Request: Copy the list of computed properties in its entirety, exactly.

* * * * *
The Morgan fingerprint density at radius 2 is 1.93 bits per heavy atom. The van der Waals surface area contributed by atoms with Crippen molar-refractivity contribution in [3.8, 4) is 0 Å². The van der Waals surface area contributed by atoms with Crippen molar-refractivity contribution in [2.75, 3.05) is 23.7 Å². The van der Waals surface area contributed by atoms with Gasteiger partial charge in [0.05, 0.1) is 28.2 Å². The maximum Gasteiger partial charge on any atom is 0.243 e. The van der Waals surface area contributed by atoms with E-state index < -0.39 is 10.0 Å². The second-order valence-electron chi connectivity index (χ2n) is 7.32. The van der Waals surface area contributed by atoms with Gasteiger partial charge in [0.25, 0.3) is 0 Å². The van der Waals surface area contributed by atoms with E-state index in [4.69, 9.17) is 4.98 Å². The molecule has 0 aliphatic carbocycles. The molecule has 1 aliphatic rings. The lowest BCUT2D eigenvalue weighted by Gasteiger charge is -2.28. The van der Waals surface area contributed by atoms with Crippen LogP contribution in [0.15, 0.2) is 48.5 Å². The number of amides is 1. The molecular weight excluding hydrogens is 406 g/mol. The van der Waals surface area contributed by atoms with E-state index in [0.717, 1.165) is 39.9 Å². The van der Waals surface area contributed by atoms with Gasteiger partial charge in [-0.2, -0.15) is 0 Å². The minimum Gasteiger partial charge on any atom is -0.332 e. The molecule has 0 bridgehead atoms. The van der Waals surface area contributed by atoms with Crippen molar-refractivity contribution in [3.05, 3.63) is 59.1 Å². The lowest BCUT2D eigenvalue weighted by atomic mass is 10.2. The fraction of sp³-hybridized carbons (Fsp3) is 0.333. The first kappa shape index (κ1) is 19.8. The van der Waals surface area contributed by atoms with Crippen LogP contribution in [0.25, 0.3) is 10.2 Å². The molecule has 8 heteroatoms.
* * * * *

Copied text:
The Morgan fingerprint density at radius 2 is 1.93 bits per heavy atom. The van der Waals surface area contributed by atoms with Crippen molar-refractivity contribution in [3.8, 4) is 0 Å². The van der Waals surface area contributed by atoms with Crippen molar-refractivity contribution in [2.75, 3.05) is 23.7 Å². The van der Waals surface area contributed by atoms with Gasteiger partial charge in [0.05, 0.1) is 28.2 Å². The maximum Gasteiger partial charge on any atom is 0.243 e. The van der Waals surface area contributed by atoms with E-state index < -0.39 is 10.0 Å². The second-order valence-electron chi connectivity index (χ2n) is 7.32. The van der Waals surface area contributed by atoms with Gasteiger partial charge in [0.25, 0.3) is 0 Å². The van der Waals surface area contributed by atoms with E-state index in [4.69, 9.17) is 4.98 Å². The molecule has 0 aliphatic carbocycles. The molecule has 1 aliphatic rings. The lowest BCUT2D eigenvalue weighted by Gasteiger charge is -2.28. The van der Waals surface area contributed by atoms with Crippen LogP contribution in [0.15, 0.2) is 48.5 Å². The number of amides is 1. The molecular weight excluding hydrogens is 406 g/mol. The van der Waals surface area contributed by atoms with E-state index in [0.717, 1.165) is 39.9 Å². The van der Waals surface area contributed by atoms with Gasteiger partial charge in [-0.2, -0.15) is 0 Å². The minimum Gasteiger partial charge on any atom is -0.332 e. The molecule has 0 bridgehead atoms. The van der Waals surface area contributed by atoms with Crippen molar-refractivity contribution in [3.05, 3.63) is 59.1 Å². The lowest BCUT2D eigenvalue weighted by atomic mass is 10.2. The fraction of sp³-hybridized carbons (Fsp3) is 0.333. The first kappa shape index (κ1) is 19.8. The van der Waals surface area contributed by atoms with Crippen LogP contribution in [0.25, 0.3) is 10.2 Å². The molecule has 8 heteroatoms.